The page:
16 February 2005 – LAWFUEL – The Law News Network – Marcos Daniel Jiménez, United States Attorney for the Southern District of Florida; Linda S. Little, Special Agent in Charge, Office of the Inspector General, United States Department of Health and Human Services; and Michael S. Clemens, Special Agent in Charge, Federal Bureau of Investigation, announced today that defendant, Alberto Bengochea, made his initial appearance in federal court yesterday, February 14, 2005. Bengochea is charged in a two-count Information in connection with a widespread kickback network involving local assisted living facilities, medical equipment companies, pharmacies, and physicians.
Bengochea is charged in the Information with two (2) counts of conspiracy, in violation of Title 18, United States Code, Section 371. If convicted, Bengochea faces a maximum statutory sentence of five (5) years’ imprisonment per count. To date, twenty-one (21) defendants have been convicted of kickback and Medicare fraud related charges in connection with this investigation.
As alleged in the Information, Bengochea owned and operated several medical equipment companies and pharmacies in Miami-Dade County. Between November 1998 and June 2004, Bengochea established arrangements with approximately two hundred and thirty (230) Medicare beneficiaries who agreed to let Bengochea use their Medicare numbers to submit fraudulent Medicare claims for unnecessary respiratory equipment and related medications, in return for monthly kickback payments. In order to obtain the necessary prescriptions to submit these claims, Bengochea also paid collusive physicians who would sign prescriptions in which they falsely certified the medical necessity of such equipment and medications. After receiving the fraudulent prescriptions, Bengochea would deliver the equipment and a monthly supply of medications to the beneficiaries and then submit Medicare claims seeking reimbursement for the cost of such equipment. When he received payment from Medicare for these claims, Bengochea would deliver the cash kickback payments, which were typically between $100 and $150 per month, to the patients.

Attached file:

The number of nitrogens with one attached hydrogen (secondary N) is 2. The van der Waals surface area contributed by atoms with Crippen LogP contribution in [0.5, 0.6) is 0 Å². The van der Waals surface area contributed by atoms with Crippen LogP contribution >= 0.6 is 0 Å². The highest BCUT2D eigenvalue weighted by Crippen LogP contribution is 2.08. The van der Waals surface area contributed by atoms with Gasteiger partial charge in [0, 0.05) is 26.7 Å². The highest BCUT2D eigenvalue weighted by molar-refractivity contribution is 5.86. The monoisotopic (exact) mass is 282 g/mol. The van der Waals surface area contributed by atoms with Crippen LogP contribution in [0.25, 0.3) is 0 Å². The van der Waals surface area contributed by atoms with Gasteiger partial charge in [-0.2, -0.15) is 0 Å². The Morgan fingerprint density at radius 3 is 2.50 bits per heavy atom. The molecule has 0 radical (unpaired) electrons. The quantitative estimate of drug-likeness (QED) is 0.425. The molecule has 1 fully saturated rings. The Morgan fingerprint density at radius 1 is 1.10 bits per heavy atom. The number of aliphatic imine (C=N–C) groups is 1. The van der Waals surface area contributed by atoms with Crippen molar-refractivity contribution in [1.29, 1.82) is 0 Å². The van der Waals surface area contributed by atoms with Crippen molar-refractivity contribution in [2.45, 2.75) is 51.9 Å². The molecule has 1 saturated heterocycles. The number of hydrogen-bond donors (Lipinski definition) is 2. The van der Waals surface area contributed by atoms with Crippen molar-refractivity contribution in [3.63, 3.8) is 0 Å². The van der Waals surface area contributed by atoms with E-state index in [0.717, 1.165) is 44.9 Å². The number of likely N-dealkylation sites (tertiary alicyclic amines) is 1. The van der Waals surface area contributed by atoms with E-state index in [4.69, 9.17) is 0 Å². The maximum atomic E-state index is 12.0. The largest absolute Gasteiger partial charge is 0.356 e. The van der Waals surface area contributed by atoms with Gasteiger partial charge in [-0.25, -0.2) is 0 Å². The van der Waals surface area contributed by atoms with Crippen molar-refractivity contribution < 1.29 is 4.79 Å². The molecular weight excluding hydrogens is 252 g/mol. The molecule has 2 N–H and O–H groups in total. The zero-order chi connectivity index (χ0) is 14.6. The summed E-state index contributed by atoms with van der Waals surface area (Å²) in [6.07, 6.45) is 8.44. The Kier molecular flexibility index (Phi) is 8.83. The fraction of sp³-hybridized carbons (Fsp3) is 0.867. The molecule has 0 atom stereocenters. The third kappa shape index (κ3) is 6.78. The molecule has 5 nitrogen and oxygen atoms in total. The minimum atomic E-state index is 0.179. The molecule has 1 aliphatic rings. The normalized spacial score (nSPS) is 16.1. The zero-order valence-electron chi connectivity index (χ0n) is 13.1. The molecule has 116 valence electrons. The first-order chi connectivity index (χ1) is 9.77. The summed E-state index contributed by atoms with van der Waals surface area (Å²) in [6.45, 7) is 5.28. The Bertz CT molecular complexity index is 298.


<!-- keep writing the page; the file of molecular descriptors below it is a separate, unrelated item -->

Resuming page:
During the course of this scheme, Bengochea paid over $1.5 million in kickbacks to physicians and patients. The payment of these kickbacks resulted in the submission of millions of dollars worth of false Medicare claims, for which Bengochea received approximately $3.9 million.
Bengochea, as alleged in the Information, was also involved in a second scheme, which spanned from January 1999 through April 2004, in which he paid illegal kickbacks to medical equipment owners in return for their referral of patients to his pharmacies. The medical equipment owners would refer patients who purportedly needed respiratory medications to Bengochea’s pharmacies. Bengochea would deliver respiratory medications to the referred patients on a monthly basis and then bill Medicare each month for the cost of such medications. After receiving his monthly payment from Medicare, Bengochea would kickback approximately 50% of the payment to the medical equipment owners as a referral fee.
During the course of this scheme, Bengochea paid more than $2.5 million in illegal kickbacks to medical equipment owners in return for their referrals.
Mr. Jiménez commended the investigative efforts of the Department of Health and Human Services and the Federal Bureau of Investigation. The case is being prosecuted by Assistant United States Attorney Adrienne Rabinowitz.
A copy of this press release may be found on the website of the United States Attorney’s Office for the Southern District of Florida at www.usdoj.gov/usao/fls . Related court documents and information may be found on the website of the District Court for the Southern District of Florida at www.flsd.uscourts.gov or on .